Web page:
Wisdom from Joseph Moore

How is it, I was once asked in so many words, that the Founders of this country could write laws that deprived women (and men without property) of the right to vote? Implicit in this question is the assumption that ‘does not have the right to vote’ = ‘subhuman’. (1) In other words, a right exercised only occasionally and in public defines human worth and freedom in the highest sense, above the rights exercised daily in our private lives. We would denigrate and then sacrifice the social structures – most especially, the family – within which our freedom is routinely expressed, in order to make more universal a right which is by its nature very specifically limited – vote on what? – and in any event exercised only rarely. We run the risk, in our headlong quest for equality, of ending up having the right to vote – and no other rights at all.

From Yard Sale of the Mind

 

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New Castalia Post

No, I have not disappeared. I just haven’t found anything interesting enough for me to talk about for awhile.

No, I do not consider the election interesting. I’ve already told you who I’m supporting and why. Nothing about that has changed, and until it does there’s nothing for me to say about it. I do have some writing work going on in the background right now, but I don’t have any significant updates on that front yet either. Plus school is starting next week.

However, after talking about “Rick and Morty” a bit earlier, I DID write this article on them for the Castalia House blog, and I’m quite happy with how it turned out. The article is titled “SUPERVERSIVE: Even “Rick and Morty” has a heart under its hideous, Cronenberged exterior”. Here is an excerpt:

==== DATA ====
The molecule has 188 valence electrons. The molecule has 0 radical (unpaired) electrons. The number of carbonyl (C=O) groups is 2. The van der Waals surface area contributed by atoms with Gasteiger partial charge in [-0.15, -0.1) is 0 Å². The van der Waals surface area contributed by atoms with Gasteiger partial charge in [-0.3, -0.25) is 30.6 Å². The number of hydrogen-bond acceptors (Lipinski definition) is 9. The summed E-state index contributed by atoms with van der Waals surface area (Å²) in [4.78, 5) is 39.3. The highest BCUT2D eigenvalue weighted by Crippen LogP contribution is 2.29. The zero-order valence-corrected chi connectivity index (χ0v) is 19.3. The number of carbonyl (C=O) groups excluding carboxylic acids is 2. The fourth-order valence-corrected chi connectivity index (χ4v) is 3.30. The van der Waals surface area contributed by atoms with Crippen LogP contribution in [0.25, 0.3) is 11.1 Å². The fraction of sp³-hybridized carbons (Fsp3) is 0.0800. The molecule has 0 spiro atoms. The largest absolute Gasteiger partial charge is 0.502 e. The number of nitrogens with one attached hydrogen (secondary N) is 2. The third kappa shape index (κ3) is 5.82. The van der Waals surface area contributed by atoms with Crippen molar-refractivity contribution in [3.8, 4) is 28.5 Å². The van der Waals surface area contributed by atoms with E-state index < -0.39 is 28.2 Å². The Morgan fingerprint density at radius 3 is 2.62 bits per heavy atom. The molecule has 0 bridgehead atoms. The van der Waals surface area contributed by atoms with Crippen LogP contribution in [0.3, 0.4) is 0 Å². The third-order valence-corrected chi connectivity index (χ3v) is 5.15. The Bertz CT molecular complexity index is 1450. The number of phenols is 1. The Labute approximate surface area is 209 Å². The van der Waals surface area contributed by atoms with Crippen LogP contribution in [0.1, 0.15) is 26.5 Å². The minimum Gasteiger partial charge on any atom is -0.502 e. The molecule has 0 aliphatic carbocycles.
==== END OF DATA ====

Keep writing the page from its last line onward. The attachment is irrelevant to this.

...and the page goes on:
Ah, “Rick and Morty”. For those who don’t know, “Rick and Morty” is an adult sci-fi cartoon about a drunk, cynical mad scientist and his young teenage grandson (fourteen?) going on adventures throughout the multiverse. It is probably the most non-Superversive show on TV right now, and quite possibly the most non-superversive show ever made. It is grim, it is nihilistic, it is mean, it takes every chance it gets to emphasize the pointlessness of existence, and it’s also absolutely, hysterically, laugh-out-loud funny. It is one of the funniest TV shows I’ve ever seen, and one of the cleverest to boot. It confirms something I’ve noted for awhile now: Nihilism can only work in the contexts of comedy or horror. You either laugh in the face of the void or you scream at it, but one thing you aren’t is happy about it.

“Rick and Morty” is what “Futurama” turns into after the writers all survive their suicide attempts.